Online Libel Lawyers Explains history of Internet libel Primary and secondary disseminators in online defamation cases

Online libel lawyers

Specialist online libel lawyers explain the history of online libel- The Demon Case
The first reported UK Internet defamation case was Godfrey v Demon Internet Limited in 1999. Since then unwarranted and unkind slander on UK websites has been prolific.

Online Libel Lawyers

Online Libel Lawyers


In particular online discussion groups have proven to be the worst offenders. It’s a pity that things have gone this way since online discussion groups are invariably created so that consumers could benefit from each other’s experiences.


But online discussion groups are not necessarily being used correctly in all cases.


So if you are the subject of “squalid, obscene and defamatory content”, what can you do about it? Well, as you might expect, the law is complicated. Principally you must consider whether the defendant is a primary or a secondary disseminator.

Online defamation lawyers – Common Law

At common law the primary disseminator, the leading publisher is strictly liable whether or not it knew the defamatory content. The subordinate or secondary disseminator could take advantage of the common law defence of innocent distribution.

The Defamation Act 1996

The Defamation Act 1996 (“the Act”) tries to legislate for the common law position.


Under Section 1(1) of the Act there is a defence if you can show that you did not write, edit or publish the alleged defamatory statement and you took reasonable care in relation to its publication and you did not know nor had reason to believe that you did or cause or contributed to the release of a defamatory statement.


Under Section 1(2) of the Act “author”, “editor” and “publish” are defined.


Section 1(3) of the Act then sets out people who are likely to be secondary disseminators.


However, even if the online publisher escapes being classed as an editor or commercial publisher it could still be liable if it fails to take the standard of care set out in S1(1) (b) and (c) of the Act.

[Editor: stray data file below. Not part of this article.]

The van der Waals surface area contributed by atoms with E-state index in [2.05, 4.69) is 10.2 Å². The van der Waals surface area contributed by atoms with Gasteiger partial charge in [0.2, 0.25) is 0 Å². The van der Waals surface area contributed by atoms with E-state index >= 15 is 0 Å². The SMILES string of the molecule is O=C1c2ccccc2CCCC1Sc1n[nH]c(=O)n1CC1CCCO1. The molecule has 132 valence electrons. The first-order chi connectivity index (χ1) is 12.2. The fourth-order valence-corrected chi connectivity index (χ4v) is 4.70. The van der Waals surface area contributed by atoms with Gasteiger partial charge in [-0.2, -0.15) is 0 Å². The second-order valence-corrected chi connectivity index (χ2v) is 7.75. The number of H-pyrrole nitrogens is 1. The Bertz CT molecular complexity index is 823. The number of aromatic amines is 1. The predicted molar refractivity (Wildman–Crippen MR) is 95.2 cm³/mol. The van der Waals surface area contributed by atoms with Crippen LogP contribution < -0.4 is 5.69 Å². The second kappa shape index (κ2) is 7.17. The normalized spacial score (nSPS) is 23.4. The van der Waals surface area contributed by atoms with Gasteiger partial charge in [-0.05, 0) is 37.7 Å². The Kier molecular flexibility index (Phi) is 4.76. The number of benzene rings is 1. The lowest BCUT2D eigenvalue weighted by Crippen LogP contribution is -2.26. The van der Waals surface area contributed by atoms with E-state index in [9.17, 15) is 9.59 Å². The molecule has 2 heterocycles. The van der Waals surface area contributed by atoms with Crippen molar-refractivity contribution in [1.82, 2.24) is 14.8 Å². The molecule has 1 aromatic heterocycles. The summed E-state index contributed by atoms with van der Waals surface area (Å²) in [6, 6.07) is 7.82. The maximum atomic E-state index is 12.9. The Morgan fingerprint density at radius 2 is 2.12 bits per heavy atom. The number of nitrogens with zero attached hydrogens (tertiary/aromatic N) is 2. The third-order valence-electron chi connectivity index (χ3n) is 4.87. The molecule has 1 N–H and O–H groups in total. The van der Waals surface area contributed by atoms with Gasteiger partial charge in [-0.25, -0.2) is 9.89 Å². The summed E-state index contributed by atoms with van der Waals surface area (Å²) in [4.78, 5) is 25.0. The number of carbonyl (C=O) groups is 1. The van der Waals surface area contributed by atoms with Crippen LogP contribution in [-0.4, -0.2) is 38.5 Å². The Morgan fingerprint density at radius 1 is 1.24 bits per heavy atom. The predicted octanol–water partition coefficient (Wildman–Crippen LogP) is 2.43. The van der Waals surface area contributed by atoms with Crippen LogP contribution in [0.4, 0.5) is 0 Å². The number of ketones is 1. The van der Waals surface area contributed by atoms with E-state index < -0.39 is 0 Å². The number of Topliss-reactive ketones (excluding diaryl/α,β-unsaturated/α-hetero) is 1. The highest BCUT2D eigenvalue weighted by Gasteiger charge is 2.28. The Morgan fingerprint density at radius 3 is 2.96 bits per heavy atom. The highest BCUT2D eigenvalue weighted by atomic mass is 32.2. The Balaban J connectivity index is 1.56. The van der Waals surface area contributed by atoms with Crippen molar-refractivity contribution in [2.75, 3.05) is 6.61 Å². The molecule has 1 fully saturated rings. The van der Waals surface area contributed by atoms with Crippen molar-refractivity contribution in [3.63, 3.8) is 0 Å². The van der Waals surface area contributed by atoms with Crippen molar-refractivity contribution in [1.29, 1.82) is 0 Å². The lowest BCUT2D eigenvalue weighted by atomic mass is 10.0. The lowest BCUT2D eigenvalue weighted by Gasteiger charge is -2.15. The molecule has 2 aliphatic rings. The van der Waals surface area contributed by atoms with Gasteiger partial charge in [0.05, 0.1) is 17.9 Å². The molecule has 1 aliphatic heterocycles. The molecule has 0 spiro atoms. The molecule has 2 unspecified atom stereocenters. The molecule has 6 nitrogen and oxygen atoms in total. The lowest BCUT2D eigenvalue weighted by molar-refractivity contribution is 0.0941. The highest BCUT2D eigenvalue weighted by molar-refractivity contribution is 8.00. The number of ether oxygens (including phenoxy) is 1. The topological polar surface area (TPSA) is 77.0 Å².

In the Demon case, the judge found that Demon was not a publisher within the meaning of S1(2) and 1(3) of the Act and could avail itself of the defence under S1(1) of the Act. But the judge found that Demon published the contents of the newsgroups within the common law meaning in that its activity was more than innocent as it chose to host the particular newsgroup on which the offending material was posted. According to the judge in the Demon case if you know about the defamation and you don’t take it down, then you face an “insuperable difficulty” in any defence under S1(1) of the Act. In other words, the S1(1) defence is not available to you once you have received a takedown notice of the defamatory material.


Further under the Act previous conduct or character can also negate the S1(1) defence as can the extent of responsibility for the content and the decision to publish it and the nature or circumstances of the publication.


Substantial damages have been awarded as online libel lawyers brought lawsuits. £450,000 awarded to Western Provident Union in its case against Norwich Union was. Damages of £101,000 awarded to Mr Andrew against British Gas for postings on an Intranet.

Online libel lawyers

Online libel lawyers

Libel lawyers – Limitation

There is a one year limitation period for libel. Each publication gives rise to a separate cause of action. The procedure to getting a resolution to online defamatory content is tricky and fraught with difficulty, not least because of recalcitrant defendants and smart opponent lawyers, but with specialist advice, you might be able to get the result you are seeking.



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2 Responses to Online Libel Lawyers Explains history of Internet libel

  1. Do you think further steps should be taken to monitor online discussion groups more closely?

    • Hi Eve –

      It’s a difficult balance to strike. The Article 15 of the EU Electronic Commerce Directive 2000/31/EC states as follows:
      Article 15
      No general obligation to monitor
      1. Member States shall not impose a general obligation on providers, when providing the services covered by Articles 12, 13 and 14, to monitor the information which they transmit or store, nor a general obligation actively to seek facts or circumstances indicating illegal activity.
      2. Member States may establish obligations for information society service providers promptly to inform the competent public authorities of alleged illegal activities undertaken or information provided by recipients of their service or obligations to communicate to the competent authorities, at their request, information enabling the identification of recipients of their service with whom they have storage agreements.

      It is therefore implied that if an application service provider or an internet service provider does choose to monitor the service closely they might lose the immunities under Articles 12, 13 and 14.

      The Electronic Commerce (EC Directive) Regulations 2002, SI 2002/2013, incorporates the EU Electronic Commerce Directive 2000/31/EC into UK law.


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